The BMO Winterset Award is the province’s richest prize for a book of any genre by a Newfoundlander. The fact that all genres are eligible means the shortlist really is the best 3 books of the year out of Newfoundland & Labrador. The winner takes home $12,500, and each finalist, $3,000.
This year’s shortlist is composed of 3 stellar novels, by 3 very different writers: a fresh new name in fiction (Bridget Canning), a mid-career multi-hatted artist (Joel Thomas Hynes), and a literary icon (Wayne Johnston). Each author’s novel is radiant for different reasons, proving that the greatest books shine through, no matter what it is that makes them shine.
This year’s winner will be crowned at Government House on March 22nd. Come and hear all the authors read and discuss their books at The Rooms the night before, 7pm.
Mass shootings. Internet memes. Online stalkers. Twitter wars. This book has a finger on the pulse, and a skewer through our zeitgeist. Wanda Jaynes’ struggle to find coconut milk in Dominion quickly becomes a fight for her life, when she finds herself at the centre of a mass shooting in her neighbourhood grocery store. Not even thinking, she flings her can of coconut milk at the shooter and lays him out cold. It’s caught on camera and she’s crowned a hero worldwide: millions of YouTube watches, dozens of memes, offers of free pizza for life, requests for her to write columns, be on shows. That sounds like serious subject matter, and it is. But in Bridget Canning’s capable hands, this is also a highly hilarious and very relatable read. The writing is electric, precise, and witty. Her character development is profound. Few writers can balance humour and drama so perfectly on the same page.
In his latest offering, Hynes’ depiction of the Newfoundland Hard Ticket is more nuanced than ever. This is his best novel yet, hands down, and his win of this year’s Governor Generals Award for Fiction confirms it. The main character is on the run, from our coast to the west coast, with the ashes of his lover under his arm. He’s on the run from his past, his enemies, the police, and the cold hard facts of who he really is. Hynes’s narrative hook is sharper than a chef’s knife: good luck putting this one down in time for a good night’s sleep. The stylistically clipped and rushed sentences match the hurried angry mind of this angry young protagonist you’ll never quite forget. It’s a refreshingly brash voice for CanLit.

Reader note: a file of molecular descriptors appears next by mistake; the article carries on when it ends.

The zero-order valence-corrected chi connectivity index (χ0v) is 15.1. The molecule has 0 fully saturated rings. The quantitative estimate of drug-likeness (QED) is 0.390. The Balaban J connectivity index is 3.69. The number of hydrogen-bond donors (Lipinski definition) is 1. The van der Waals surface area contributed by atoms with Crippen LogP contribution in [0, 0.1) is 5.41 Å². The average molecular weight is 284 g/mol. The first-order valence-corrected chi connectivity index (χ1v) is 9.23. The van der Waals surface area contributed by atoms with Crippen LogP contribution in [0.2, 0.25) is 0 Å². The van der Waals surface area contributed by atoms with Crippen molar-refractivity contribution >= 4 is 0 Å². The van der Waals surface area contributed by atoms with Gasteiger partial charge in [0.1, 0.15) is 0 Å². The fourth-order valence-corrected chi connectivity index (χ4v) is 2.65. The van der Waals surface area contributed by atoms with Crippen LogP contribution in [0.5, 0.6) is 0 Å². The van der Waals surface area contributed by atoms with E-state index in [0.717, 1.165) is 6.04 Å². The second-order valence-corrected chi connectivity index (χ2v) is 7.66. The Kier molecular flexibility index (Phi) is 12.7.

Wayne Johnston builds authentic worlds into which he effortlessly weaves Newfoundland history, and unforgettable characters with sharply rendered conflicts. He is a masterful storyteller in step with the greats and classics, and his latest, First Snow, Last Light is one of his strongest offerings to date. It is what its jacket promises, “An epic family mystery with a powerful, surprise ending.” During an early winter storm, the child of an affluent father comes home from school to an empty house, and spends the rest of his life searching for the father he knows would never just leave him like that. For fans of his body of work, this novel also sees the return of Sheilagh Fielding as a peripheral but pivotal character.